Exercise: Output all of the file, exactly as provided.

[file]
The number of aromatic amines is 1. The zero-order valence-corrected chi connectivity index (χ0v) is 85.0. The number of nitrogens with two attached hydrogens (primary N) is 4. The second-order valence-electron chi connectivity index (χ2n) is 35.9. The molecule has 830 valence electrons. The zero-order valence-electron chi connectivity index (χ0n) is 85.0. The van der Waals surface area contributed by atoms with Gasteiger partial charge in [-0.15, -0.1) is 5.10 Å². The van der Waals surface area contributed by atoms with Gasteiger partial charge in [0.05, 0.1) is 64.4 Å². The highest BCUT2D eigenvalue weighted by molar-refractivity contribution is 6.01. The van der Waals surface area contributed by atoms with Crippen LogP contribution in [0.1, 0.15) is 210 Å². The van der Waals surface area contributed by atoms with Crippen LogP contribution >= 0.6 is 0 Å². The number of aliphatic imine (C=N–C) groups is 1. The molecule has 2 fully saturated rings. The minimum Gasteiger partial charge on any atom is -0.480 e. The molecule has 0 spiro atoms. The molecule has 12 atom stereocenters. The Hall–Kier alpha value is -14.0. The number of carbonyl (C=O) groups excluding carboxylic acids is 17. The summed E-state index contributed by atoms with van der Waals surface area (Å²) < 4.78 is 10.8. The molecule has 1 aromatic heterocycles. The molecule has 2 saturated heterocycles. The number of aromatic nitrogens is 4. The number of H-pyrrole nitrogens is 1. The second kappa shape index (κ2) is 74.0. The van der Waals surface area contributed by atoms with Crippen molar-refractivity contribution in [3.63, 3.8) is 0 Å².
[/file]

The number of aromatic amines is 1. The zero-order valence-corrected chi connectivity index (χ0v) is 85.0. The number of nitrogens with two attached hydrogens (primary N) is 4. The second-order valence-electron chi connectivity index (χ2n) is 35.9. The molecule has 830 valence electrons. The zero-order valence-electron chi connectivity index (χ0n) is 85.0. The van der Waals surface area contributed by atoms with Gasteiger partial charge in [-0.15, -0.1) is 5.10 Å². The van der Waals surface area contributed by atoms with Gasteiger partial charge in [0.05, 0.1) is 64.4 Å². The highest BCUT2D eigenvalue weighted by molar-refractivity contribution is 6.01. The van der Waals surface area contributed by atoms with Crippen LogP contribution in [0.1, 0.15) is 210 Å². The van der Waals surface area contributed by atoms with Crippen LogP contribution >= 0.6 is 0 Å². The number of aliphatic imine (C=N–C) groups is 1. The molecule has 2 fully saturated rings. The minimum Gasteiger partial charge on any atom is -0.480 e. The molecule has 0 spiro atoms. The molecule has 12 atom stereocenters. The Hall–Kier alpha value is -14.0. The number of carbonyl (C=O) groups excluding carboxylic acids is 17. The summed E-state index contributed by atoms with van der Waals surface area (Å²) < 4.78 is 10.8. The molecule has 1 aromatic heterocycles. The molecule has 2 saturated heterocycles. The number of aromatic nitrogens is 4. The number of H-pyrrole nitrogens is 1. The second kappa shape index (κ2) is 74.0. The van der Waals surface area contributed by atoms with Crippen molar-refractivity contribution in [3.63, 3.8) is 0 Å².